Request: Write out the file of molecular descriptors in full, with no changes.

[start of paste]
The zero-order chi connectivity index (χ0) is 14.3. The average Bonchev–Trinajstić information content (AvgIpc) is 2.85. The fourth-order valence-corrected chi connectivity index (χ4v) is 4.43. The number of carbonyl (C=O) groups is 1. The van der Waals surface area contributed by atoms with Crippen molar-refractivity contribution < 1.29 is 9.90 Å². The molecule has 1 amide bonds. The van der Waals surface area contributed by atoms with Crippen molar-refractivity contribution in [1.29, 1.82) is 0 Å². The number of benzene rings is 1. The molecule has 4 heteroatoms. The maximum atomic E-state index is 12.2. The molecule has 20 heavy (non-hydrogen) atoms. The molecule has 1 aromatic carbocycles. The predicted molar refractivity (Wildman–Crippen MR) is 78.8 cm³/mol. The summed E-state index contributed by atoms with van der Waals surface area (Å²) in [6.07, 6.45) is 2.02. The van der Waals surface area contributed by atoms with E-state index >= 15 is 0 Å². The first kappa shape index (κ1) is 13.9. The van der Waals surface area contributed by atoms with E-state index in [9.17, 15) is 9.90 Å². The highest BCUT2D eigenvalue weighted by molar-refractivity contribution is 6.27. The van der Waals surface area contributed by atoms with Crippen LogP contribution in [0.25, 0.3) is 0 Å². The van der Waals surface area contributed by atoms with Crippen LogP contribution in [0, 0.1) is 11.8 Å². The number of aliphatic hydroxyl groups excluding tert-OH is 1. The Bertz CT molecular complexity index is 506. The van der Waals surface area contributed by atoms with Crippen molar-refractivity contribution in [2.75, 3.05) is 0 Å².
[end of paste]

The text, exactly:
The zero-order chi connectivity index (χ0) is 14.3. The average Bonchev–Trinajstić information content (AvgIpc) is 2.85. The fourth-order valence-corrected chi connectivity index (χ4v) is 4.43. The number of carbonyl (C=O) groups is 1. The van der Waals surface area contributed by atoms with Crippen molar-refractivity contribution < 1.29 is 9.90 Å². The molecule has 1 amide bonds. The van der Waals surface area contributed by atoms with Crippen molar-refractivity contribution in [1.29, 1.82) is 0 Å². The number of benzene rings is 1. The molecule has 4 heteroatoms. The maximum atomic E-state index is 12.2. The molecule has 20 heavy (non-hydrogen) atoms. The molecule has 1 aromatic carbocycles. The predicted molar refractivity (Wildman–Crippen MR) is 78.8 cm³/mol. The summed E-state index contributed by atoms with van der Waals surface area (Å²) in [6.07, 6.45) is 2.02. The van der Waals surface area contributed by atoms with E-state index >= 15 is 0 Å². The first kappa shape index (κ1) is 13.9. The van der Waals surface area contributed by atoms with E-state index in [9.17, 15) is 9.90 Å². The highest BCUT2D eigenvalue weighted by molar-refractivity contribution is 6.27. The van der Waals surface area contributed by atoms with Crippen LogP contribution in [0.25, 0.3) is 0 Å². The van der Waals surface area contributed by atoms with Crippen LogP contribution in [0, 0.1) is 11.8 Å². The number of aliphatic hydroxyl groups excluding tert-OH is 1. The Bertz CT molecular complexity index is 506. The van der Waals surface area contributed by atoms with Crippen molar-refractivity contribution in [2.75, 3.05) is 0 Å².